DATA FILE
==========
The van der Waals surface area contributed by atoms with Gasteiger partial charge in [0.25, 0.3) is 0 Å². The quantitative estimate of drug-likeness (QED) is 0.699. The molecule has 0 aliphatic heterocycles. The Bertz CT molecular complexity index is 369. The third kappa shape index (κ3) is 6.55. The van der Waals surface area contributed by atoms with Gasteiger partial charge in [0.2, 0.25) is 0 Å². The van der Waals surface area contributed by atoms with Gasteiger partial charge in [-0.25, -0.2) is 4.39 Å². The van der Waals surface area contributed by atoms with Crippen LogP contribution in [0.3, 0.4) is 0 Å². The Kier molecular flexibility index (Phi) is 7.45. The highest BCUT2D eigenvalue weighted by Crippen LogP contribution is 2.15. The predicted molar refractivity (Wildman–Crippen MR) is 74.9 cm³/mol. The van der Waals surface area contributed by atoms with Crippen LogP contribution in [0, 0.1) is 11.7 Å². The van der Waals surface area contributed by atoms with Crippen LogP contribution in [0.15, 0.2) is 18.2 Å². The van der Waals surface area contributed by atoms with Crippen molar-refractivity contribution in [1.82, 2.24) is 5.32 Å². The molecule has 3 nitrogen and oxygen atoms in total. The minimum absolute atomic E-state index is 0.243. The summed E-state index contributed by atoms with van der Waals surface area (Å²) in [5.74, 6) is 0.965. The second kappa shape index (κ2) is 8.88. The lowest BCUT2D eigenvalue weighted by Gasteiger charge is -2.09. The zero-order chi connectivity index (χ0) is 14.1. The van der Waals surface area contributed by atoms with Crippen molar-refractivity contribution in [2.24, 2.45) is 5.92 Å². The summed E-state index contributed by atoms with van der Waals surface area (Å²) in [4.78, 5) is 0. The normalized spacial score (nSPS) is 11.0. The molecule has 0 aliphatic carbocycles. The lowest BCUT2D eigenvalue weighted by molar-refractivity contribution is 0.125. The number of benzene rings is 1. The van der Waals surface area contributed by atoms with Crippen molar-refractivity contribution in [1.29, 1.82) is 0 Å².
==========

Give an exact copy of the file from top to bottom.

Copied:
The van der Waals surface area contributed by atoms with Gasteiger partial charge in [0.25, 0.3) is 0 Å². The quantitative estimate of drug-likeness (QED) is 0.699. The molecule has 0 aliphatic heterocycles. The Bertz CT molecular complexity index is 369. The third kappa shape index (κ3) is 6.55. The van der Waals surface area contributed by atoms with Gasteiger partial charge in [0.2, 0.25) is 0 Å². The van der Waals surface area contributed by atoms with Gasteiger partial charge in [-0.25, -0.2) is 4.39 Å². The van der Waals surface area contributed by atoms with Crippen LogP contribution in [0.3, 0.4) is 0 Å². The Kier molecular flexibility index (Phi) is 7.45. The highest BCUT2D eigenvalue weighted by Crippen LogP contribution is 2.15. The predicted molar refractivity (Wildman–Crippen MR) is 74.9 cm³/mol. The van der Waals surface area contributed by atoms with Crippen LogP contribution in [0, 0.1) is 11.7 Å². The van der Waals surface area contributed by atoms with Crippen LogP contribution in [0.15, 0.2) is 18.2 Å². The van der Waals surface area contributed by atoms with Crippen molar-refractivity contribution in [1.82, 2.24) is 5.32 Å². The molecule has 3 nitrogen and oxygen atoms in total. The minimum absolute atomic E-state index is 0.243. The summed E-state index contributed by atoms with van der Waals surface area (Å²) in [5.74, 6) is 0.965. The second kappa shape index (κ2) is 8.88. The lowest BCUT2D eigenvalue weighted by Gasteiger charge is -2.09. The zero-order chi connectivity index (χ0) is 14.1. The van der Waals surface area contributed by atoms with Crippen molar-refractivity contribution in [2.24, 2.45) is 5.92 Å². The summed E-state index contributed by atoms with van der Waals surface area (Å²) in [4.78, 5) is 0. The normalized spacial score (nSPS) is 11.0. The molecule has 0 aliphatic carbocycles. The lowest BCUT2D eigenvalue weighted by molar-refractivity contribution is 0.125. The number of benzene rings is 1. The van der Waals surface area contributed by atoms with Crippen molar-refractivity contribution in [1.29, 1.82) is 0 Å².